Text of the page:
'Aquarius': TV Review
NBC's 13-episode miniseries proves once again that it's hard to recreate the 60s without looking or sounding silly.
The new NBC miniseries Aquarius has one thing going for it in star David Duchovny, who is pretty much watchable in anything. But in Aquarius, a patchwork pastiche of 1960s clichés that tracks the killings of Charles Manson through a hippy-trippy Los Angeles, you find yourself really wishing you were watching Duchovny in The X-Files instead.
Nor does it help that in spite of kicking a lot of ass, playing a little guitar and having a punching bag at his house, he’s actually the prototypical square cop. Who wants Mulder (or Duchovny) to be the establishment?
But Duchovny is Duchovny and he can turn almost any dialog into something you’ll watch for an hour as he winks, smirks and acts the hell out of what he’s given. Aquarius, however, tests the limits of Ducovny's allure, raising the question of just how many hours his performance alone can keep us interested?
After the May 29 premiere, NBC is making all 13 episodes available online in one of those “what is NBC doing?” moments that no sane person can really figure out. Maybe Aquarius — created, written and executive produced by John McNamara (In Plain Sight) — was something that NBC loved in the pitch and then kind of forgot about in a “we loved Unbreakable Kimmy Schmidt once, too” moments. Who knows? But you really do have to wonder what's going on when some entity other than Netflix or Amazon unceremoniously dumps 13 episodes onto the Internet.
You can imagine NBC getting caught up in the idea that Aquarius could be some kind of hip, limited series period piece — but it just doesn't pull it off. Even Mad Men struggled to get the 1960s just right, a decade now hopelessly lost to cliché and corny costume dramas. It’s a decade that's very difficult to pull off with authenticity even five decades later. McNamara goes after it partly, it seems, because Los Angeles in 1967 is alluring to lots of people who work in Los Angeles in 2015.
The trouble is: How do you make a miniseries about Charles Manson (Gethin Anthony) and hippies and old school cops and race relations and Republican politics without the whole thing feeling like a gigantic stereotype before you even get it off the ground? Aquarius proves pretty quickly that you don’t.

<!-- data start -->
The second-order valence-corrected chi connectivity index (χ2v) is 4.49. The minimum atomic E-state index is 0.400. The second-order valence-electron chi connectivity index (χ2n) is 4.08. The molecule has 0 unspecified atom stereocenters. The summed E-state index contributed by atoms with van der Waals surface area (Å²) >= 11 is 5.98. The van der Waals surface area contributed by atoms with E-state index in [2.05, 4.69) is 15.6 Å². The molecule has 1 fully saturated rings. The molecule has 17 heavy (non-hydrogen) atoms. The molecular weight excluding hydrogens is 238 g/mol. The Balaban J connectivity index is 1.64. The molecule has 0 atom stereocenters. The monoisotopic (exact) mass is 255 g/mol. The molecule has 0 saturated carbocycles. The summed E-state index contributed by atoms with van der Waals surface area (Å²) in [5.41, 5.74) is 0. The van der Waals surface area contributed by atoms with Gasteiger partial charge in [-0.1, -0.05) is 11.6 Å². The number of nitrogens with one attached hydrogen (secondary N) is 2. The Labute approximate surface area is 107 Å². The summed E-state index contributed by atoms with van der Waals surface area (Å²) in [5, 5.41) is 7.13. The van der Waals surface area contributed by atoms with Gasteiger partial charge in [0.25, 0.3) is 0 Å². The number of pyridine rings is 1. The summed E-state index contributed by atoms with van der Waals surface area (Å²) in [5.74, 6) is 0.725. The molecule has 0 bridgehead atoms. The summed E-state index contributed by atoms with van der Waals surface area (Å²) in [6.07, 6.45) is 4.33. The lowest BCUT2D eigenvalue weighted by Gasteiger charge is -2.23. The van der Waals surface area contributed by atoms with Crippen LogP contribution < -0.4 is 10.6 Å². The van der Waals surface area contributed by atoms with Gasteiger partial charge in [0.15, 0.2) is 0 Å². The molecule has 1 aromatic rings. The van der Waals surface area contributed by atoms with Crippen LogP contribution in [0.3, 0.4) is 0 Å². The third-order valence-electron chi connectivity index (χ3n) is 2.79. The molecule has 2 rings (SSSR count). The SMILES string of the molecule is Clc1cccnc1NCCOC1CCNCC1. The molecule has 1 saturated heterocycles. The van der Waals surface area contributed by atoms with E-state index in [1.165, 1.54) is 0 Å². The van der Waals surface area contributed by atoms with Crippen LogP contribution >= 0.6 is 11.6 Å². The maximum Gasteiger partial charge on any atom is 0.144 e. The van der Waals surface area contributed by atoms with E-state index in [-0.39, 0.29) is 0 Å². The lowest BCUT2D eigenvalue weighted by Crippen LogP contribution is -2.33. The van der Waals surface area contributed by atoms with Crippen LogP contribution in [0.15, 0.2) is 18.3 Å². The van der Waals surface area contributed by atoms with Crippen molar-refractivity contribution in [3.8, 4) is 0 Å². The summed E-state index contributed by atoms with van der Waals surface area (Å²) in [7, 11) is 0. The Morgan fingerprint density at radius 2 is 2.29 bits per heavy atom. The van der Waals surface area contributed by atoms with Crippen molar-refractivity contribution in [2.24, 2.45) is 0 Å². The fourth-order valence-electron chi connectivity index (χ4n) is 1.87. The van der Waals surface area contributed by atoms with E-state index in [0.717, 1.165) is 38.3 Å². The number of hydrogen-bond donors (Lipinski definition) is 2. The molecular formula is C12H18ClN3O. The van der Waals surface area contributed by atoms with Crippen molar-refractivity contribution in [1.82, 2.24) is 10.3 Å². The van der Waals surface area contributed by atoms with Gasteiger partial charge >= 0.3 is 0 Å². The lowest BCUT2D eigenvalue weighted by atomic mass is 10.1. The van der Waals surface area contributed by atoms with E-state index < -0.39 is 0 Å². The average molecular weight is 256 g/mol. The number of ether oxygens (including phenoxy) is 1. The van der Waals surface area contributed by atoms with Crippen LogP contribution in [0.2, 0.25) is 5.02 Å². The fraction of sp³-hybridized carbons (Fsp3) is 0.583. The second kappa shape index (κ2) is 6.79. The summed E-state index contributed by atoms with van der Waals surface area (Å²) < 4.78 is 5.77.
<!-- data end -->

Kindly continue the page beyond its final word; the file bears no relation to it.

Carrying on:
Here Manson seems less like a scary, mesmerizing presence than a hipster with some songs that are supposed to be pretty great but pale intolerably in comparison to the pricey soundtrack the era's big hits. Duchovny plays Detective Sam Hodiak, which sounds like “Zodiac” every time you hear it. He’s an old-school cop from the wrong war who’s used to kicking around hippies and minorities because that’s just what cops did back then. In a conventional odd-couple set up, Hodiak is paired with a young, he-looks-like-a-hippie-but-he’s-a-cop partner named Brian Shafe (Grey Damon), but the two never really work up much of a connection. In other words, Shafe is no Scully.
Anthony isn’t very convincing as Manson and without charm or allure, which makes all the “girls” who flip for Charlie (of course, in real life they did) appear utterly clueless and their attraction inconceivable. At the center of the story there's Emma Karn (Emma Dumont), a runaway 16-year-old girl whose parents' (Brian F. O’Byrne and Michaela McManus) unsuccessful marriage feels like an insufficiently disastrous impetus to drive her into the arms of Charlie Manson.The Karn family dynamics are more annoying than scary or representative of the generational divide of the mid-60s. Their relatively mild issues are just a convenient guise to get Emma to Manson, and it’s hard to get invested in the storyline.
That mild quality and the lack of investment plagues that series as a whole. Just as you want Duchovny to be Mulder, you also want a scarier Manson and a more atmospheric look at a very specific time and place — not something that feels dated before the first commercial break.
Unless there are some Mad Men outtakes out there somewhere, maybe we should all take a break from watching the impossible 60s for a while. It’s been done to death, and all that leaves is the copycat impression of well-worn tropes and stereotypes. Even Duchovny can’t spin that into something fresh.